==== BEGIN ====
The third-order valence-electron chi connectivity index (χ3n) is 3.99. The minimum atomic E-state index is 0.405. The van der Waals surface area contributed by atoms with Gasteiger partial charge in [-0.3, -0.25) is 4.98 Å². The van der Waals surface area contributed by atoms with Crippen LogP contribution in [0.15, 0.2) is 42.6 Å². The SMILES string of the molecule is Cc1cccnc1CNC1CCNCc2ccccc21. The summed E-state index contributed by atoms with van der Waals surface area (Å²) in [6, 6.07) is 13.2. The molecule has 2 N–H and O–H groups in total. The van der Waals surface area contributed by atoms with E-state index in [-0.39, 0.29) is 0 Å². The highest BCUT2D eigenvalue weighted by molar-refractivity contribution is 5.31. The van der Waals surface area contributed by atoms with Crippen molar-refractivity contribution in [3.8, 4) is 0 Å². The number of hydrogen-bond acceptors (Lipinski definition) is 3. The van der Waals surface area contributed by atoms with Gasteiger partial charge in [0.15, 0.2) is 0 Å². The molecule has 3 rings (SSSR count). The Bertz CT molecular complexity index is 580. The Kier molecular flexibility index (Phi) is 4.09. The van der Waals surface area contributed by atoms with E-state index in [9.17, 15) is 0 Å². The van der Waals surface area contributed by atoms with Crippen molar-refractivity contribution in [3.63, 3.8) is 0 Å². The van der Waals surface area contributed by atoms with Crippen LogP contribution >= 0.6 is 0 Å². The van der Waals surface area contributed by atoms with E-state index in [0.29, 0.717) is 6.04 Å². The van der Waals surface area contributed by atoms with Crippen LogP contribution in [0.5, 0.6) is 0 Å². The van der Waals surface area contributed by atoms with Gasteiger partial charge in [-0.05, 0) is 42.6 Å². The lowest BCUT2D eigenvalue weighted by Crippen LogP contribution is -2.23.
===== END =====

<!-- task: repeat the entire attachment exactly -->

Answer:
The third-order valence-electron chi connectivity index (χ3n) is 3.99. The minimum atomic E-state index is 0.405. The van der Waals surface area contributed by atoms with Gasteiger partial charge in [-0.3, -0.25) is 4.98 Å². The van der Waals surface area contributed by atoms with Crippen LogP contribution in [0.15, 0.2) is 42.6 Å². The SMILES string of the molecule is Cc1cccnc1CNC1CCNCc2ccccc21. The summed E-state index contributed by atoms with van der Waals surface area (Å²) in [6, 6.07) is 13.2. The molecule has 2 N–H and O–H groups in total. The van der Waals surface area contributed by atoms with E-state index in [-0.39, 0.29) is 0 Å². The highest BCUT2D eigenvalue weighted by molar-refractivity contribution is 5.31. The van der Waals surface area contributed by atoms with Crippen molar-refractivity contribution in [3.8, 4) is 0 Å². The number of hydrogen-bond acceptors (Lipinski definition) is 3. The van der Waals surface area contributed by atoms with Gasteiger partial charge in [0.15, 0.2) is 0 Å². The molecule has 3 rings (SSSR count). The Bertz CT molecular complexity index is 580. The Kier molecular flexibility index (Phi) is 4.09. The van der Waals surface area contributed by atoms with E-state index in [9.17, 15) is 0 Å². The van der Waals surface area contributed by atoms with Crippen molar-refractivity contribution in [3.63, 3.8) is 0 Å². The van der Waals surface area contributed by atoms with Crippen LogP contribution >= 0.6 is 0 Å². The van der Waals surface area contributed by atoms with E-state index in [0.29, 0.717) is 6.04 Å². The van der Waals surface area contributed by atoms with Crippen LogP contribution in [0.5, 0.6) is 0 Å². The van der Waals surface area contributed by atoms with Gasteiger partial charge in [-0.05, 0) is 42.6 Å². The lowest BCUT2D eigenvalue weighted by Crippen LogP contribution is -2.23.